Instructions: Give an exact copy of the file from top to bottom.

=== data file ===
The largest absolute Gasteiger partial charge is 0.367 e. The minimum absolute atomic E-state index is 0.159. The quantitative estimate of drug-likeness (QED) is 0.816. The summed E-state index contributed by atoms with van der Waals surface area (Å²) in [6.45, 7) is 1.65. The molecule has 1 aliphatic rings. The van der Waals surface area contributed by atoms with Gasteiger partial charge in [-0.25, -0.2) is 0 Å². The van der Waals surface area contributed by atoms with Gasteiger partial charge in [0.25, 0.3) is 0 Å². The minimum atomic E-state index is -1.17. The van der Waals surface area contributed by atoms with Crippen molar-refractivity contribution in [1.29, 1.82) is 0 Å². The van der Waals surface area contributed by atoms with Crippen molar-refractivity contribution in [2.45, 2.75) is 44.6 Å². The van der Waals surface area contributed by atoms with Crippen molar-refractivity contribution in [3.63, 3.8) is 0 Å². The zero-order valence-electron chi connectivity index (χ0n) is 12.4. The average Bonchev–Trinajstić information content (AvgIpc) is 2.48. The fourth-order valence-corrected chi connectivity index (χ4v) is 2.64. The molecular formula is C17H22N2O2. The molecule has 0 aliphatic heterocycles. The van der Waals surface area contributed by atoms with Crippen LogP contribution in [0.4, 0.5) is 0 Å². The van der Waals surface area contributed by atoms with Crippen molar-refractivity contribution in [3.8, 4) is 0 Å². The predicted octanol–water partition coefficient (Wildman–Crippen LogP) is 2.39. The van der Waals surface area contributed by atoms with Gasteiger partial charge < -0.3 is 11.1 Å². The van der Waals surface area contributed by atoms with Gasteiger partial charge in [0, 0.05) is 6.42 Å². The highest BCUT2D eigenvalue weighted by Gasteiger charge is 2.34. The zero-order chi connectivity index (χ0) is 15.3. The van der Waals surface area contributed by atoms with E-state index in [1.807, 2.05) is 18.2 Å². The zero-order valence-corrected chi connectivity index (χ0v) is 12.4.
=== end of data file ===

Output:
The largest absolute Gasteiger partial charge is 0.367 e. The minimum absolute atomic E-state index is 0.159. The quantitative estimate of drug-likeness (QED) is 0.816. The summed E-state index contributed by atoms with van der Waals surface area (Å²) in [6.45, 7) is 1.65. The molecule has 1 aliphatic rings. The van der Waals surface area contributed by atoms with Gasteiger partial charge in [-0.25, -0.2) is 0 Å². The van der Waals surface area contributed by atoms with Gasteiger partial charge in [0.25, 0.3) is 0 Å². The minimum atomic E-state index is -1.17. The van der Waals surface area contributed by atoms with Crippen molar-refractivity contribution in [1.29, 1.82) is 0 Å². The van der Waals surface area contributed by atoms with Crippen molar-refractivity contribution in [2.45, 2.75) is 44.6 Å². The van der Waals surface area contributed by atoms with Crippen molar-refractivity contribution in [3.63, 3.8) is 0 Å². The zero-order valence-electron chi connectivity index (χ0n) is 12.4. The average Bonchev–Trinajstić information content (AvgIpc) is 2.48. The fourth-order valence-corrected chi connectivity index (χ4v) is 2.64. The molecular formula is C17H22N2O2. The molecule has 0 aliphatic heterocycles. The van der Waals surface area contributed by atoms with Crippen LogP contribution in [0.4, 0.5) is 0 Å². The van der Waals surface area contributed by atoms with Crippen molar-refractivity contribution in [3.8, 4) is 0 Å². The predicted octanol–water partition coefficient (Wildman–Crippen LogP) is 2.39. The van der Waals surface area contributed by atoms with Gasteiger partial charge < -0.3 is 11.1 Å². The van der Waals surface area contributed by atoms with Gasteiger partial charge in [0, 0.05) is 6.42 Å². The highest BCUT2D eigenvalue weighted by Gasteiger charge is 2.34. The zero-order chi connectivity index (χ0) is 15.3. The van der Waals surface area contributed by atoms with E-state index in [1.807, 2.05) is 18.2 Å². The zero-order valence-corrected chi connectivity index (χ0v) is 12.4.